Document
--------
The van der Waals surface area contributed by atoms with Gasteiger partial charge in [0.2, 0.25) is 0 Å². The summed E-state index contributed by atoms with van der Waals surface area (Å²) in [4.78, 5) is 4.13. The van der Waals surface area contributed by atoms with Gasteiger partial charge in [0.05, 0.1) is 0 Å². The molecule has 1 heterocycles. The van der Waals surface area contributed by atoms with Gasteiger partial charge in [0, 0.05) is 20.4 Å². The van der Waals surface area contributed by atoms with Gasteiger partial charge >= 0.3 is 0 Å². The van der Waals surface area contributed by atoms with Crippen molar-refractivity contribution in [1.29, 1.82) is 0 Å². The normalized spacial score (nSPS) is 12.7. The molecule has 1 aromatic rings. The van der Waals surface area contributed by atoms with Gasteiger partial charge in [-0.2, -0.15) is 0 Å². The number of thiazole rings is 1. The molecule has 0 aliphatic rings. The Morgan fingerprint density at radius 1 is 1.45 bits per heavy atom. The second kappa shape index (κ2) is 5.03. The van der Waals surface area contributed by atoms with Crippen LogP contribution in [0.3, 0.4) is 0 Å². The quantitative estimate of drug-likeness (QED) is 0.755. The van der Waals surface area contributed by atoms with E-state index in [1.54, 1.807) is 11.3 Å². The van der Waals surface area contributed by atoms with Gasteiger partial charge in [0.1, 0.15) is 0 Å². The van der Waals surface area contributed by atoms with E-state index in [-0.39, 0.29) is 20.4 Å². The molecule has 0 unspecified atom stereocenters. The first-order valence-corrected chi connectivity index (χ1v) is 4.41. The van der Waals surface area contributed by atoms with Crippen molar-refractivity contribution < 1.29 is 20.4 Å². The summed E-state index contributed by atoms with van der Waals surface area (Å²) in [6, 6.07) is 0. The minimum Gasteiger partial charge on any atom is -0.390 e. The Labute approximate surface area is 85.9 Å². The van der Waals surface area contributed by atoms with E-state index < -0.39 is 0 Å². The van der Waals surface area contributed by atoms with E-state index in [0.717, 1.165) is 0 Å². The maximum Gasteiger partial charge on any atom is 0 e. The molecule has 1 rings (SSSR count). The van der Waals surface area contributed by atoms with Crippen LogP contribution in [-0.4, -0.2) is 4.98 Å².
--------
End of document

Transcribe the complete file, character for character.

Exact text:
The van der Waals surface area contributed by atoms with Gasteiger partial charge in [0.2, 0.25) is 0 Å². The summed E-state index contributed by atoms with van der Waals surface area (Å²) in [4.78, 5) is 4.13. The van der Waals surface area contributed by atoms with Gasteiger partial charge in [0.05, 0.1) is 0 Å². The molecule has 1 heterocycles. The van der Waals surface area contributed by atoms with Gasteiger partial charge in [0, 0.05) is 20.4 Å². The van der Waals surface area contributed by atoms with Gasteiger partial charge >= 0.3 is 0 Å². The van der Waals surface area contributed by atoms with Crippen molar-refractivity contribution in [1.29, 1.82) is 0 Å². The normalized spacial score (nSPS) is 12.7. The molecule has 1 aromatic rings. The van der Waals surface area contributed by atoms with Gasteiger partial charge in [-0.2, -0.15) is 0 Å². The number of thiazole rings is 1. The molecule has 0 aliphatic rings. The Morgan fingerprint density at radius 1 is 1.45 bits per heavy atom. The second kappa shape index (κ2) is 5.03. The van der Waals surface area contributed by atoms with Crippen LogP contribution in [0.3, 0.4) is 0 Å². The quantitative estimate of drug-likeness (QED) is 0.755. The van der Waals surface area contributed by atoms with E-state index in [1.54, 1.807) is 11.3 Å². The van der Waals surface area contributed by atoms with Gasteiger partial charge in [0.1, 0.15) is 0 Å². The van der Waals surface area contributed by atoms with E-state index in [-0.39, 0.29) is 20.4 Å². The molecule has 0 unspecified atom stereocenters. The first-order valence-corrected chi connectivity index (χ1v) is 4.41. The van der Waals surface area contributed by atoms with Crippen molar-refractivity contribution < 1.29 is 20.4 Å². The summed E-state index contributed by atoms with van der Waals surface area (Å²) in [6, 6.07) is 0. The minimum Gasteiger partial charge on any atom is -0.390 e. The Labute approximate surface area is 85.9 Å². The van der Waals surface area contributed by atoms with E-state index < -0.39 is 0 Å². The van der Waals surface area contributed by atoms with E-state index in [0.717, 1.165) is 0 Å². The maximum Gasteiger partial charge on any atom is 0 e. The molecule has 1 rings (SSSR count). The van der Waals surface area contributed by atoms with Crippen LogP contribution in [-0.4, -0.2) is 4.98 Å².